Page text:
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In limiting the freedom of individuals in the conduct of business, or the disposal of their labor or commodities, courts ought not, and customarily do not promulgate prohibitions based on any doubtful or speculative balance of what may be, from all points of view and upon elaborate investigations of fact, most expedient and desirable. They prohibit only when a distinctive act is presented which is certainly inimical to the public interest, or which may, on a balancing of the opposing considerations, be so regarded. Where there is doubt or mere speculation as to results the tendency is to permit freedom of economic action. Yet in determining whether the distinctive act is certainly inimical to the public interest the courts must deal with economic facts and principles—especially those which are regarded as fundamental and not subject to serious controversy.
In this summary I have attempted to connect the prohibitions of the courts upon the freedom of economic action with the economic facts and principles upon which they rest. I have attempted in the text to balance economic considerations. In the notes are incorporated many quotations to indicate the economic facts and principles which the courts take cognizance of in reaching their conclusions. By this means I have sought not only to make an analysis of results but to illustrate a technique of reasoning.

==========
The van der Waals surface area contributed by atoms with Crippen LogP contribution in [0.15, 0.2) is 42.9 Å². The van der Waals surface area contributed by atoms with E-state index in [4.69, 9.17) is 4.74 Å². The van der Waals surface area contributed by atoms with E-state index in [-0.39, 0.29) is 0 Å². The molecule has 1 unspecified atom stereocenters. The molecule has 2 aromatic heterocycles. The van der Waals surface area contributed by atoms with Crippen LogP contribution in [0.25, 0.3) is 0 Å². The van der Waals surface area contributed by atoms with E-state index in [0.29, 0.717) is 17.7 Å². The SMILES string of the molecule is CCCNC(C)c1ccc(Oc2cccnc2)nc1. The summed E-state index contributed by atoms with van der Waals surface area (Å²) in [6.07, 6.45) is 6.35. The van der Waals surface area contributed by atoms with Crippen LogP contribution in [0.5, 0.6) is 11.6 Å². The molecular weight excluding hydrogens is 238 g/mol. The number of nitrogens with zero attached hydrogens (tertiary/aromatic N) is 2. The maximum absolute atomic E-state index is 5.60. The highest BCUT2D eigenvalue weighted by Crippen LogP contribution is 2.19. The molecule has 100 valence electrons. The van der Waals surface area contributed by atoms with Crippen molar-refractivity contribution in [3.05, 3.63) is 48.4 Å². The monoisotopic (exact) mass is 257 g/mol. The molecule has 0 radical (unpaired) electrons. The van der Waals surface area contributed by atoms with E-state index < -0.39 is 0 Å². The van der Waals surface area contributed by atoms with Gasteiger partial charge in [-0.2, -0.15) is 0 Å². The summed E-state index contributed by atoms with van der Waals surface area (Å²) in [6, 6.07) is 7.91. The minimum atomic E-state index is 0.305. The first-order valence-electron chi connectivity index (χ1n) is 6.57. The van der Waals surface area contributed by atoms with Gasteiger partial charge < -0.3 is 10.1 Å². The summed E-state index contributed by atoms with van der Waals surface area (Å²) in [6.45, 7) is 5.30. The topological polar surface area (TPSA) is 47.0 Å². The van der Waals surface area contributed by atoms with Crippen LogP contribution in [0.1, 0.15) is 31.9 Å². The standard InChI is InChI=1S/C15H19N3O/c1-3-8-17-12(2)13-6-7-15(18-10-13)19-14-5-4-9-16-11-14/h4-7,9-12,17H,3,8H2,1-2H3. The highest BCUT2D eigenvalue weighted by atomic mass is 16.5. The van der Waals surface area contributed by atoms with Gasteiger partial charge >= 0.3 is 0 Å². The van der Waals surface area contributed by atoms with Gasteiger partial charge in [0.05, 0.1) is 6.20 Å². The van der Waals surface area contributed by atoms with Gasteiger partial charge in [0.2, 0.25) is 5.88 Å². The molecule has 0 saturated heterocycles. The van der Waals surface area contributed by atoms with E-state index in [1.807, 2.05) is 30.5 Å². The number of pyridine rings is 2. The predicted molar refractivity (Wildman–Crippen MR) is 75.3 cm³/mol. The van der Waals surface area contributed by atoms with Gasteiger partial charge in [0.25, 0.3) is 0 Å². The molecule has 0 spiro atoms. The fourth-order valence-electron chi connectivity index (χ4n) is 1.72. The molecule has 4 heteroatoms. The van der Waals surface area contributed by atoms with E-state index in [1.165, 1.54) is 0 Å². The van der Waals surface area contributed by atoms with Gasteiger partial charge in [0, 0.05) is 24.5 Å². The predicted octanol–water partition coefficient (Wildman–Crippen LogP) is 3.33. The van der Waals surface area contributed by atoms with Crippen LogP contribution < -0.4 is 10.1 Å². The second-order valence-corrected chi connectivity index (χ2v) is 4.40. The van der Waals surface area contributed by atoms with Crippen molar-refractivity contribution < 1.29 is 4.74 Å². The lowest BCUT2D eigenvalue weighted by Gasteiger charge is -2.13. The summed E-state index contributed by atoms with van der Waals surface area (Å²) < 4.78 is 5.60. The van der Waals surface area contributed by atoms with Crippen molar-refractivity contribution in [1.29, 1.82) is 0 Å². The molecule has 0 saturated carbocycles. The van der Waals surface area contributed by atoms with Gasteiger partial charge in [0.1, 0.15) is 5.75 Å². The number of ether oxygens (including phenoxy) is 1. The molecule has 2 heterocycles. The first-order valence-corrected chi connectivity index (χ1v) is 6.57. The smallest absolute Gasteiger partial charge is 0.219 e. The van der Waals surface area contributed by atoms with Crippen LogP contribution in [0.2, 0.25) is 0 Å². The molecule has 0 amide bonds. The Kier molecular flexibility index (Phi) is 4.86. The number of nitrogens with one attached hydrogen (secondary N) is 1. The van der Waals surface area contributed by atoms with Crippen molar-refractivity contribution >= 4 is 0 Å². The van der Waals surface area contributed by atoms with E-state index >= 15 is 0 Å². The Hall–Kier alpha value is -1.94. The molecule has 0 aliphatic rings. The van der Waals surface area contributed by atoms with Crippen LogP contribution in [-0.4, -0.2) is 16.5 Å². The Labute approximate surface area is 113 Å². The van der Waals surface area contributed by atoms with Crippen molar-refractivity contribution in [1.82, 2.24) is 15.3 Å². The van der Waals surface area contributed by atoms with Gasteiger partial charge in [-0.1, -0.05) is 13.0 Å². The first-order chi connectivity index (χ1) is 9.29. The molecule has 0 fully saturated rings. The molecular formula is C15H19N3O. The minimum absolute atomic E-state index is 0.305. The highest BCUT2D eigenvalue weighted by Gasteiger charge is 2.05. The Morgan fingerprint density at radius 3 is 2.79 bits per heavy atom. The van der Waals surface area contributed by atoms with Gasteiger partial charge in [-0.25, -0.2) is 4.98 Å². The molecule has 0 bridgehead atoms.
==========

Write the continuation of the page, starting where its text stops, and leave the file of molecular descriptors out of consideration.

I am indebted to the Harvard Law School for the opportunity of giving a course upon the subject of this volume in the year 1916-17, and of submitting the present analysis of the cases to the criticism and scrutiny of a third year class. I acknowledge a very great indebtedness to Walter T. Fisher for many valuable criticisms and suggestions. Parts of the present summary have
appeared as articles in the Harvard Law Review and the Cornell Law Quarterly.
For convenience in making references to my casebook on Contracts and Combinations in Restraint of Trade, the pages of the casebook are referred to enclosed in square brackets thus (-). CHICAGO, FEB. 1, 1918.
A. M. K
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